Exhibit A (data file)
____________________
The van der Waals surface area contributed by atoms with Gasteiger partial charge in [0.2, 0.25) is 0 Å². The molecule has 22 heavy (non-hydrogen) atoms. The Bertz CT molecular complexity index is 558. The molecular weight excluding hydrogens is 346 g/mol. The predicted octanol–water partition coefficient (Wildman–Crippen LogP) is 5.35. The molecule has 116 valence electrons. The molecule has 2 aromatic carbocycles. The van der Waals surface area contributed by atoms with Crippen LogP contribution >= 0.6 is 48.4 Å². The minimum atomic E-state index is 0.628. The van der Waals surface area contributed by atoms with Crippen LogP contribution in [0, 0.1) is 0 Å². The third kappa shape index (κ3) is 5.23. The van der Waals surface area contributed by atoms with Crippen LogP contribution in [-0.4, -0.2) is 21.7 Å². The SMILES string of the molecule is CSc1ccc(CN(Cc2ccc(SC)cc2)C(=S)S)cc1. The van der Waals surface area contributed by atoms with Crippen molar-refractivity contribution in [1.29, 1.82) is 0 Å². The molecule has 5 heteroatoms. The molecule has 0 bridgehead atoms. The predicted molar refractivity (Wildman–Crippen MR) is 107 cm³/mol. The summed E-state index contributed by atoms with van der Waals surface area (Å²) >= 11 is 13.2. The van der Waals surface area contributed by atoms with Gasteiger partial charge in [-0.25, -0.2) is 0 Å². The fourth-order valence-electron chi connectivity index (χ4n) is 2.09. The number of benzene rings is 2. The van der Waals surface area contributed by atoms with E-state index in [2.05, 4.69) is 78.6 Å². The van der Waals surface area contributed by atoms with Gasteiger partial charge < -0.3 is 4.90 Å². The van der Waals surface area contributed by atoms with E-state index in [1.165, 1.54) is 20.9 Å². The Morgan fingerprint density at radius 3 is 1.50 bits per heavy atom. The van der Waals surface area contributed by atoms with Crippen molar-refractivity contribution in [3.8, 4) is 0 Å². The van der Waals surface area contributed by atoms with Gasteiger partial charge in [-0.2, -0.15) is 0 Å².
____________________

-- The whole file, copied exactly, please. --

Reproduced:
The van der Waals surface area contributed by atoms with Gasteiger partial charge in [0.2, 0.25) is 0 Å². The molecule has 22 heavy (non-hydrogen) atoms. The Bertz CT molecular complexity index is 558. The molecular weight excluding hydrogens is 346 g/mol. The predicted octanol–water partition coefficient (Wildman–Crippen LogP) is 5.35. The molecule has 116 valence electrons. The molecule has 2 aromatic carbocycles. The van der Waals surface area contributed by atoms with Crippen LogP contribution >= 0.6 is 48.4 Å². The minimum atomic E-state index is 0.628. The van der Waals surface area contributed by atoms with Crippen LogP contribution in [0, 0.1) is 0 Å². The third kappa shape index (κ3) is 5.23. The van der Waals surface area contributed by atoms with Crippen LogP contribution in [-0.4, -0.2) is 21.7 Å². The SMILES string of the molecule is CSc1ccc(CN(Cc2ccc(SC)cc2)C(=S)S)cc1. The van der Waals surface area contributed by atoms with Crippen molar-refractivity contribution in [1.29, 1.82) is 0 Å². The molecule has 5 heteroatoms. The molecule has 0 bridgehead atoms. The predicted molar refractivity (Wildman–Crippen MR) is 107 cm³/mol. The summed E-state index contributed by atoms with van der Waals surface area (Å²) >= 11 is 13.2. The van der Waals surface area contributed by atoms with Gasteiger partial charge in [-0.25, -0.2) is 0 Å². The fourth-order valence-electron chi connectivity index (χ4n) is 2.09. The number of benzene rings is 2. The van der Waals surface area contributed by atoms with E-state index in [2.05, 4.69) is 78.6 Å². The van der Waals surface area contributed by atoms with Gasteiger partial charge < -0.3 is 4.90 Å². The van der Waals surface area contributed by atoms with E-state index in [1.165, 1.54) is 20.9 Å². The Morgan fingerprint density at radius 3 is 1.50 bits per heavy atom. The van der Waals surface area contributed by atoms with Crippen molar-refractivity contribution in [3.8, 4) is 0 Å². The van der Waals surface area contributed by atoms with Gasteiger partial charge in [-0.2, -0.15) is 0 Å².